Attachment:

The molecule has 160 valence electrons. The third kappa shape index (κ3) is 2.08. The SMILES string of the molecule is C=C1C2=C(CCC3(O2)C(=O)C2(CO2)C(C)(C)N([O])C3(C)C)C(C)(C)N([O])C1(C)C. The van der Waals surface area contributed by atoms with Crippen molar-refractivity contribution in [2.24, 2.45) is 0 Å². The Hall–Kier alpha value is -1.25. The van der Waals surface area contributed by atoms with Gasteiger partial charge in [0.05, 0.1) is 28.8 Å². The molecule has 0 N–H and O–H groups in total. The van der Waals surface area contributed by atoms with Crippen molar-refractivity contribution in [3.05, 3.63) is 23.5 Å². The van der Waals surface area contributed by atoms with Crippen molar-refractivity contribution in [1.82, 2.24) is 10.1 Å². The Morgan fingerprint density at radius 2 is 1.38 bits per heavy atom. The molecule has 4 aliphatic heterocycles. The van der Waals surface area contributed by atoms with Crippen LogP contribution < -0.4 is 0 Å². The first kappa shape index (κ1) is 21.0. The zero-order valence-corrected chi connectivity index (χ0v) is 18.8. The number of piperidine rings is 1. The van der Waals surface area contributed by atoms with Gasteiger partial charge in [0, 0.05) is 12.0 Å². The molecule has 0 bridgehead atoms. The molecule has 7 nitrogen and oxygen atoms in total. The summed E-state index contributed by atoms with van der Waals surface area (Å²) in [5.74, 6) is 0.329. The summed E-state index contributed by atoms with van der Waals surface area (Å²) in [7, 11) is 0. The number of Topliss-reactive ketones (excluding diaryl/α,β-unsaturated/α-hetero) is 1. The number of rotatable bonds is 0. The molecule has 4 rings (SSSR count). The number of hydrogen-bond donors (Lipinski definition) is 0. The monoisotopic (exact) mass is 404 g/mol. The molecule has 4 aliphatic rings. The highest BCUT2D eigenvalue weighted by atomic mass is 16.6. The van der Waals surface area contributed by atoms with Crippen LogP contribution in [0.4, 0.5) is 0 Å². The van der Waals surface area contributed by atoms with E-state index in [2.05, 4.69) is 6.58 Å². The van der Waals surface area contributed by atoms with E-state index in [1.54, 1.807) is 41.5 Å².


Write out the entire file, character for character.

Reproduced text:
The molecule has 160 valence electrons. The third kappa shape index (κ3) is 2.08. The SMILES string of the molecule is C=C1C2=C(CCC3(O2)C(=O)C2(CO2)C(C)(C)N([O])C3(C)C)C(C)(C)N([O])C1(C)C. The van der Waals surface area contributed by atoms with Crippen molar-refractivity contribution in [2.24, 2.45) is 0 Å². The Hall–Kier alpha value is -1.25. The van der Waals surface area contributed by atoms with Gasteiger partial charge in [0.05, 0.1) is 28.8 Å². The molecule has 0 N–H and O–H groups in total. The van der Waals surface area contributed by atoms with Crippen molar-refractivity contribution in [3.05, 3.63) is 23.5 Å². The van der Waals surface area contributed by atoms with Crippen molar-refractivity contribution in [1.82, 2.24) is 10.1 Å². The Morgan fingerprint density at radius 2 is 1.38 bits per heavy atom. The molecule has 4 aliphatic heterocycles. The van der Waals surface area contributed by atoms with Crippen LogP contribution < -0.4 is 0 Å². The first kappa shape index (κ1) is 21.0. The zero-order valence-corrected chi connectivity index (χ0v) is 18.8. The number of piperidine rings is 1. The van der Waals surface area contributed by atoms with Gasteiger partial charge in [0, 0.05) is 12.0 Å². The molecule has 0 bridgehead atoms. The molecule has 7 nitrogen and oxygen atoms in total. The summed E-state index contributed by atoms with van der Waals surface area (Å²) in [5.74, 6) is 0.329. The summed E-state index contributed by atoms with van der Waals surface area (Å²) in [7, 11) is 0. The number of Topliss-reactive ketones (excluding diaryl/α,β-unsaturated/α-hetero) is 1. The number of rotatable bonds is 0. The molecule has 4 rings (SSSR count). The number of hydrogen-bond donors (Lipinski definition) is 0. The monoisotopic (exact) mass is 404 g/mol. The molecule has 4 aliphatic rings. The highest BCUT2D eigenvalue weighted by atomic mass is 16.6. The van der Waals surface area contributed by atoms with Crippen LogP contribution in [0.4, 0.5) is 0 Å². The van der Waals surface area contributed by atoms with E-state index in [2.05, 4.69) is 6.58 Å². The van der Waals surface area contributed by atoms with E-state index in [1.54, 1.807) is 41.5 Å².